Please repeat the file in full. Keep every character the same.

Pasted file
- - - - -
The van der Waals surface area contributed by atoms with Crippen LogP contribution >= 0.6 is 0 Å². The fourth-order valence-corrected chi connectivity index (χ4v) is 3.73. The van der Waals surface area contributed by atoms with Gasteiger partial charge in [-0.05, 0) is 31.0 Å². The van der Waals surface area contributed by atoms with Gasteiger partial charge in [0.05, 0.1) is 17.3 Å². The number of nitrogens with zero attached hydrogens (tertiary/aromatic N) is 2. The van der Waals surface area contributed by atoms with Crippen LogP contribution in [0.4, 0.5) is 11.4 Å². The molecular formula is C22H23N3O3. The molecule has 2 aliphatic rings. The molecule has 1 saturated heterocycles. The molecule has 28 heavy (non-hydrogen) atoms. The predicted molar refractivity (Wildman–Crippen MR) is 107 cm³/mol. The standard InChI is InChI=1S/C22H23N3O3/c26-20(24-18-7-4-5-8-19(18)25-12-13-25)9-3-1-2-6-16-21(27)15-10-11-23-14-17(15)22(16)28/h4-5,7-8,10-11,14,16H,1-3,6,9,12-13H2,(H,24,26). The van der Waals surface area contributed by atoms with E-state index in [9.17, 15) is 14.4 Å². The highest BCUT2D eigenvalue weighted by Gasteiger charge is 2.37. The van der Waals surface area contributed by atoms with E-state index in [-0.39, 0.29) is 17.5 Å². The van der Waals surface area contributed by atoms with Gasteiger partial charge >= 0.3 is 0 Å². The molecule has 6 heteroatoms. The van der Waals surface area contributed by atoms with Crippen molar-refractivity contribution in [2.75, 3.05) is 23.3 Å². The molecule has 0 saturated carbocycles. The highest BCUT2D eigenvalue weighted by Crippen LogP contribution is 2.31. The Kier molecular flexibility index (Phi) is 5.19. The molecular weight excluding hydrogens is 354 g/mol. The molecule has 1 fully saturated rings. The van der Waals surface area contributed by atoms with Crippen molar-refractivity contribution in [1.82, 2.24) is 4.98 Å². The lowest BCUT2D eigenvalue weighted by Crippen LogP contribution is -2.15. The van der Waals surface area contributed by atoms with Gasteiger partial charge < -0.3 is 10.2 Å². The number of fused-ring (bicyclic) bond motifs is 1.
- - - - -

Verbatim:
The van der Waals surface area contributed by atoms with Crippen LogP contribution >= 0.6 is 0 Å². The fourth-order valence-corrected chi connectivity index (χ4v) is 3.73. The van der Waals surface area contributed by atoms with Gasteiger partial charge in [-0.05, 0) is 31.0 Å². The van der Waals surface area contributed by atoms with Gasteiger partial charge in [0.05, 0.1) is 17.3 Å². The number of nitrogens with zero attached hydrogens (tertiary/aromatic N) is 2. The van der Waals surface area contributed by atoms with Crippen LogP contribution in [0.4, 0.5) is 11.4 Å². The molecular formula is C22H23N3O3. The molecule has 2 aliphatic rings. The molecule has 1 saturated heterocycles. The molecule has 28 heavy (non-hydrogen) atoms. The predicted molar refractivity (Wildman–Crippen MR) is 107 cm³/mol. The standard InChI is InChI=1S/C22H23N3O3/c26-20(24-18-7-4-5-8-19(18)25-12-13-25)9-3-1-2-6-16-21(27)15-10-11-23-14-17(15)22(16)28/h4-5,7-8,10-11,14,16H,1-3,6,9,12-13H2,(H,24,26). The van der Waals surface area contributed by atoms with E-state index in [9.17, 15) is 14.4 Å². The highest BCUT2D eigenvalue weighted by Gasteiger charge is 2.37. The van der Waals surface area contributed by atoms with E-state index in [-0.39, 0.29) is 17.5 Å². The van der Waals surface area contributed by atoms with Gasteiger partial charge >= 0.3 is 0 Å². The molecule has 6 heteroatoms. The van der Waals surface area contributed by atoms with Crippen molar-refractivity contribution in [2.75, 3.05) is 23.3 Å². The molecule has 0 saturated carbocycles. The highest BCUT2D eigenvalue weighted by Crippen LogP contribution is 2.31. The Kier molecular flexibility index (Phi) is 5.19. The molecular weight excluding hydrogens is 354 g/mol. The molecule has 1 fully saturated rings. The van der Waals surface area contributed by atoms with Crippen molar-refractivity contribution in [1.82, 2.24) is 4.98 Å². The lowest BCUT2D eigenvalue weighted by Crippen LogP contribution is -2.15. The van der Waals surface area contributed by atoms with Gasteiger partial charge < -0.3 is 10.2 Å². The number of fused-ring (bicyclic) bond motifs is 1.